- Distribution model or channel strategy: Which channels to use for distribution, which for spreading awareness, and to what extent?
- Product positioning: Deals with finding the most efficient ways to bring the product to the buyer’s attention
- Pricing strategy: Helps determine the pricing strategies for each customer segment
How to Create a Go-To-Market Strategy
You have a ground-breaking product ready for launch that might also expand into newer markets you haven’t explored before. So, how do you create a go-to-market strategy for such a product? Here are the steps:
Step 1: Identify the Product-Market Fit and USP
Product-market fit refers to the extent to which a product or service solves a problem or satisfies a specific market need. The USP of a product is its central selling point that adds value to the customer’s buy. Product-market fit and USPs intersect to secure competitive advantage and capture the target consumer’s attention.
Step 2: Understand the Target Demographic
A target audience is the group of people that experiences the problems your product seeks to solve. It involves industry and demographic knowledge, the geographical composition of customers, their buying decisions and pain points, their preferred communication channels, and the average customer budget.
Step 3: Updated Knowledge of Competition and Demand
This step involves understanding the extent of competition in the market. Research on similar products, their target markets, and the quality or feature differences between your product and theirs will guide this step.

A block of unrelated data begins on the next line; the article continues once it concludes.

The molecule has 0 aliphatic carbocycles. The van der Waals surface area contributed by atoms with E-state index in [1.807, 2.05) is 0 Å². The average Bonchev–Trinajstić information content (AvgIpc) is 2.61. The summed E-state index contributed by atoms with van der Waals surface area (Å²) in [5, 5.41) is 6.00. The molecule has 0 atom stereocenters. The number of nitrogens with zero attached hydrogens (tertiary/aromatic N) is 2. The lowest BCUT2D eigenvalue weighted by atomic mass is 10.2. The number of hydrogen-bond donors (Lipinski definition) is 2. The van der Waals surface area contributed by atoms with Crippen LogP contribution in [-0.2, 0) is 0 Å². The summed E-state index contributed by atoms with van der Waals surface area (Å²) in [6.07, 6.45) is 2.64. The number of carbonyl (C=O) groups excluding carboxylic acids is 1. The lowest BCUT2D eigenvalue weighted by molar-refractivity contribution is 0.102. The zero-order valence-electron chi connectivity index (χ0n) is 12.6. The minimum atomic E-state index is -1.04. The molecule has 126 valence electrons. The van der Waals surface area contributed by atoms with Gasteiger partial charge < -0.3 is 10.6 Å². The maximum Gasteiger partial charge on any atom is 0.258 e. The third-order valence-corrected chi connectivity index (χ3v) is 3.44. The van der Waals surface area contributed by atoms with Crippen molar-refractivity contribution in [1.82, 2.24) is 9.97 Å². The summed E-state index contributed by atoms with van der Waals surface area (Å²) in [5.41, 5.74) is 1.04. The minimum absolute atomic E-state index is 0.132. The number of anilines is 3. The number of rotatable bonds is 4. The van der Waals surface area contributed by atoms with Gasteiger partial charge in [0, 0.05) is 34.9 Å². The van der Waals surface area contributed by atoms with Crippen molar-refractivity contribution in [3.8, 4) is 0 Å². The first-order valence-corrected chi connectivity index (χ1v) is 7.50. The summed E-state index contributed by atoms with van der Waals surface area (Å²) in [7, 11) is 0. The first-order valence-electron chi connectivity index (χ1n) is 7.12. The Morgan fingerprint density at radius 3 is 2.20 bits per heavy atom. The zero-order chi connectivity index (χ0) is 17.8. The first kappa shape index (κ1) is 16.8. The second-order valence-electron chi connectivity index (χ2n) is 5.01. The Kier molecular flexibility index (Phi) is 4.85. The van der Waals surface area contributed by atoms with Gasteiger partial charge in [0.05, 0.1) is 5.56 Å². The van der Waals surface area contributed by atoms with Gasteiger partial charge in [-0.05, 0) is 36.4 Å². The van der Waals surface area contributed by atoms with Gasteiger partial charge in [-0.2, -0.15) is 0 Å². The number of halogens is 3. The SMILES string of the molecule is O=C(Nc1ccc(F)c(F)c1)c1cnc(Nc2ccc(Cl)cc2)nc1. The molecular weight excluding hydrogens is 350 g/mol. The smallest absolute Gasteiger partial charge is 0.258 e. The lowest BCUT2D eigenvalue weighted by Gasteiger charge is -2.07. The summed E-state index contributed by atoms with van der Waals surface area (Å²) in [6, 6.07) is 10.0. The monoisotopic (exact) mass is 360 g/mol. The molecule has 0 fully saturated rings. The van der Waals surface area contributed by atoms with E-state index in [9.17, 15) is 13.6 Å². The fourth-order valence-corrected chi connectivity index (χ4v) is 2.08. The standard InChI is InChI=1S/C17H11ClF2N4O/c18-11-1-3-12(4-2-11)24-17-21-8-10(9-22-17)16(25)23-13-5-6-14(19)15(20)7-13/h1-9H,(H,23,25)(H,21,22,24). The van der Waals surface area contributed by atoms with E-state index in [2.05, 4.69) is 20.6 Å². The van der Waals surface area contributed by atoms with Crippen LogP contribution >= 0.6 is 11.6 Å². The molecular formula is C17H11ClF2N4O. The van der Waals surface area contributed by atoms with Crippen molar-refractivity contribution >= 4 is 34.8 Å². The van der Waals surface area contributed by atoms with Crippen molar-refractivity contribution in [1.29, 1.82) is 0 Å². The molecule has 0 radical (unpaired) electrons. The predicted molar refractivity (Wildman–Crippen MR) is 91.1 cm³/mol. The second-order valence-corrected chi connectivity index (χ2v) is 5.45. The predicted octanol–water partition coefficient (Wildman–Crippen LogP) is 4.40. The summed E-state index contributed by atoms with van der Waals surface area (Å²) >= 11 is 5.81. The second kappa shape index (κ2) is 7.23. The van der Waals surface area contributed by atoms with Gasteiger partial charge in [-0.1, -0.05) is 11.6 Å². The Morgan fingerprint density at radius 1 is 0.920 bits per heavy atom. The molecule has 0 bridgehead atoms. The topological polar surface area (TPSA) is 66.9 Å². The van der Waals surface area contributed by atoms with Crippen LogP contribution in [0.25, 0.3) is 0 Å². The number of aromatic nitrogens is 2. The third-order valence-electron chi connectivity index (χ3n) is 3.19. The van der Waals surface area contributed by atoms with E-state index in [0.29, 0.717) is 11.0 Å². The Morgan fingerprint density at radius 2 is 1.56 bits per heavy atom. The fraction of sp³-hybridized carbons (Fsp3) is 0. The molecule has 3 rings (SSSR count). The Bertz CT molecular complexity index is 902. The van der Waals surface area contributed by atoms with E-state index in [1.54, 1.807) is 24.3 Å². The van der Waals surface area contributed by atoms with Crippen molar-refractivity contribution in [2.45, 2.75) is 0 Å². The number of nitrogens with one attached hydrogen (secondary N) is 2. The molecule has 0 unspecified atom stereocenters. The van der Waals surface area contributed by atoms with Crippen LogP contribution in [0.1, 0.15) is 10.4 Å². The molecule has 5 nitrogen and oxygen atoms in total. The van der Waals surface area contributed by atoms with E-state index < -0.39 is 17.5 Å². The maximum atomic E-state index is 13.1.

Step 4: What Key Messages to Send the Target Audience
Knowing how to reach your target audience is as important as identifying them correctly. To effectively reach out, one can group potential customers into categories of buyer personas with different needs and unique values, and tailor the communication accordingly.
Step 5: Mapping the Buyer’s Journey
The buyer’s journey has three stages, each with its own set of problems and need for different marketing tactics. The first stage marks buyers’ problems and their urge to solve them. The middle stage represents buyers’ curiosity as they weigh your product against that of competitors. The final stage represents the buyer’s decision and your marketing choices.
Step 6: Decide on the Marketing Channels
For the previous step to succeed, leverage the marketing channels and corresponding content that attract the target market. Successful choices of marketing channels depend on where the buyers stand in their decisions.
Step 7: A Concrete Sales Plan
This stage involves choosing from the different nominal sales strategies. There are self-service models securing one-on-one sales, inside-sales models that probe purchases for a large group of people, and field-sales models for extensive businesses that target big enterprises.
Step 8: Setting SMART Goals and Strict KPIs
SMART goals are those that are Specific, Measurable, Achievable, Realistic, and Time-Bound. Key Performance Indicators (KPIs_ are quantifiable measures of success in meeting specific objectives over time. A SMART KPI looks like ‘500,000 Instagram followers, and 1 million app downloads within the first three months’.
Step 9: Breaking Down the Plan for Final Execution
Strong collaboration skills, method standardization, and regular tracking of goals are key to executing the GTM master plan.
Who Needs a Go-To-Market Strategy?
- New product launch
- Exploring or merging domains
- Old product launch in a new market
- Testing the growth potential of new products
Go-To-Market Strategy vs. Marketing Strategy
The primary difference between GTM strategies and marketing strategies is that the former is product-driven, and the latter is company-driven. A go-to-market strategy that aims to outshine competitors’ products revolves around time-bound markets, products, and short-term company decisions. Marketing strategies on the other hand relate to long-term high-level business objectives.
As consumer behavior evolves with technological shifts, their needs and demands are also diversifying. Outsmart your competition with Emeritus’ latest sales and marketing courses and design the most dynamic GTM framework.
By Bishwadeep Mitra